Going Overboard; The FDA
Moving into high gear, the Food and Drug Administration last month boldly removed Pfizer Inc.'s Bextra from the marketplace and ordered stringent black-box warnings to be placed on just about the entire set of nonsteroidal anti-inflammatories that include not only the much maligned Celebrex but other familiar household drugs such as Mobic, Motrin, Naprosyn and perhaps a dozen other similar drugs. Aspirin and Tylenol (acetaminophen) are covered by the current orders, but who knows where the FDA will move next. The FDA decisions are based on its preliminary assessment of increased cardiovascular, gastrointestinal and deadly skin conditions associated with their use. As is its wont, the FDA insists that this action-which, atypically, went beyond the recommendations of its own advisory panel-will "protect" the public, even as it limits their options.
Whether these maneuvers protect the public is an open proposition. But the one party that surely benefits from these decisions is the FDA itself, which has been under a relentless assault from members of Congress and consumer groups on all sides of the political spectrum. Senator Chuck Grassley, R-Iowa, vies with Dr. Sydney Wolfe of Public Citizen in denouncing the lackluster performance of the FDA, which they think is in the pocket of the various pharmaceutical companies whose conduct is now under the microscope.
In today's overheated atmosphere, one often-touted proposal seeks to clip the wings of the FDA by creating a new independent board whose task would be to oversee the safety and efficacy-the two touchstones of FDA policy-of approved drugs already in the marketplace. This board would have extensive power to boost warnings and remove established drugs from the marketplace on the strength of ongoing studies of the performances of these drugs.
The FDA stoutly resists this proposal, and it is right, but for the wrong reason. Make no mistake about it: Any new board convened today could survive politically only by claiming the scalp of some drug already on the marketplace. The targets are there for the asking. The problem here is not that FDA-ordered clinical trials (which continue to get ever longer) are too lax. Rather, it is that they are, in the nature of things, finite.
To see what the problem is, note that the critics of the drug industry often urge two propositions simultaneously. The first holds that no individual should be made the guinea pig for untested therapy. The second insists that all drugs released into the marketplace should have received extensive clinical trials before they are made available to the general public. Unfortunately, these two desirable objectives are flatly inconsistent with each other. All the FDA, or any omniscient substitute, could do is to ask how many trials should be taken before a drug is released on the market.
The facile answer is the more trials the merrier. But that response ignores one of the inherent conflicts of interest that dog the FDA. When drugs misfire after they are released into the marketplace, the FDA draws flak from all sides. But when safe drugs are mired in trials, there are huge, hidden social benefits that are forgone. Typically, therefore, the critiques of the FDA's performance are directed largely to visible losses, to the exclusion of the benefits forgone, which are entitled to equal weight in the social calculus. Stated bluntly, I don't think that the FDA has done anyone a public service by taking drugs off the market, and placing endless detailed warnings of tiny risks on various products will all too often just be treated by physicians and ordinary folk as hyperbole, not information.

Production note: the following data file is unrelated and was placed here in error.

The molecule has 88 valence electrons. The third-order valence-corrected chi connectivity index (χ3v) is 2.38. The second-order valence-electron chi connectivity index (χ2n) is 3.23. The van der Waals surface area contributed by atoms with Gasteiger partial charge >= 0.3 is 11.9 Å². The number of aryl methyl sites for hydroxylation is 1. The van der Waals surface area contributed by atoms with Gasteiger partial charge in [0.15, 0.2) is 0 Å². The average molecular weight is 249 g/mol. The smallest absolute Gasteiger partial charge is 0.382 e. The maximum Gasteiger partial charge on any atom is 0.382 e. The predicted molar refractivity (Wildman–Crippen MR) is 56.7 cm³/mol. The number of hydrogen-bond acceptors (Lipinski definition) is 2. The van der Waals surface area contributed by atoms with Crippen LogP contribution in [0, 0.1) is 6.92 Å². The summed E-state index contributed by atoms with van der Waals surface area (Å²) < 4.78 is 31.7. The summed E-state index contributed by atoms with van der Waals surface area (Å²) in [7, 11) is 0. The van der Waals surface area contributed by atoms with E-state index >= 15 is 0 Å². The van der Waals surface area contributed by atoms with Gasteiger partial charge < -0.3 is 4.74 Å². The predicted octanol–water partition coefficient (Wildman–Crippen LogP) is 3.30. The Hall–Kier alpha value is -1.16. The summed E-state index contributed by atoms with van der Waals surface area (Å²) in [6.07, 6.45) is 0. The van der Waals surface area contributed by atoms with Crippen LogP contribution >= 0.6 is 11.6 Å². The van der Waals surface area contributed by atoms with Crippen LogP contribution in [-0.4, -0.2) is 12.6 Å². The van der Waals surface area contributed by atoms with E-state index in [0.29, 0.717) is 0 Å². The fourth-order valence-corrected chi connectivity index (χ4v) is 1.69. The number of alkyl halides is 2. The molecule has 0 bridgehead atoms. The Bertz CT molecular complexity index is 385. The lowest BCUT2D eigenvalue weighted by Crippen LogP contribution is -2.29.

Worse still, we can be pretty sure that any independent board will always find grist for the mill once new blockbuster drugs hit the market. Suppose that an exhaustive clinical trial has 10,000 individuals, divided into two groups of 5,000 each. Any measure of effectiveness can usually be found in a small sample because we are looking for dramatic effects. Thus if the new drug is 200% better than no treatment at all, we might find improvement in 400 people in the placebo group, and 1,200 in the treated group. It doesn't take any sophisticated test to know that some good is in the works. But safety is a different matter altogether. The increments in question could be on the order of 1% heightened risk, which is much harder to detect in a small population, especially since clinical trials cannot cover the full range of dosages in patients whose responses may differ by age, sex, ethnicity and prior medical condition.
Once a successful launch is made, the drug is no longer used by thousands. Millions prescribe. At this point, small differences in safety level can be identified, which makes it fair game for the FDA or its independent substitute to remove it from the market. But the question is: to whose benefit? These public discussions often feature the use of absolute numbers of individuals who are said to be injured or killed by the new drug. But if 65 people are claimed to have died from liver involvement from a given drug, it is worth asking whether that comes from a user population of 10,000 or 2,000,000.
Why? Because the rate gives us some clue about the benefit side of the equation. If those large boosts in effectiveness hold for general populations, then tens of thousands of individuals could receive some improvement from the drug in question. Why are Chuck Grassley and Sydney Wolfe so confident that the FDA can do a better job in managing risk for a typical patient than he and his doctors? What the FDA grandly calls protection looks more like misguided paternalism.
Richard A. Epstein, an NLJ columnist, is a professor of law at the University of Chicago Law School and a senior fellow at the Hoove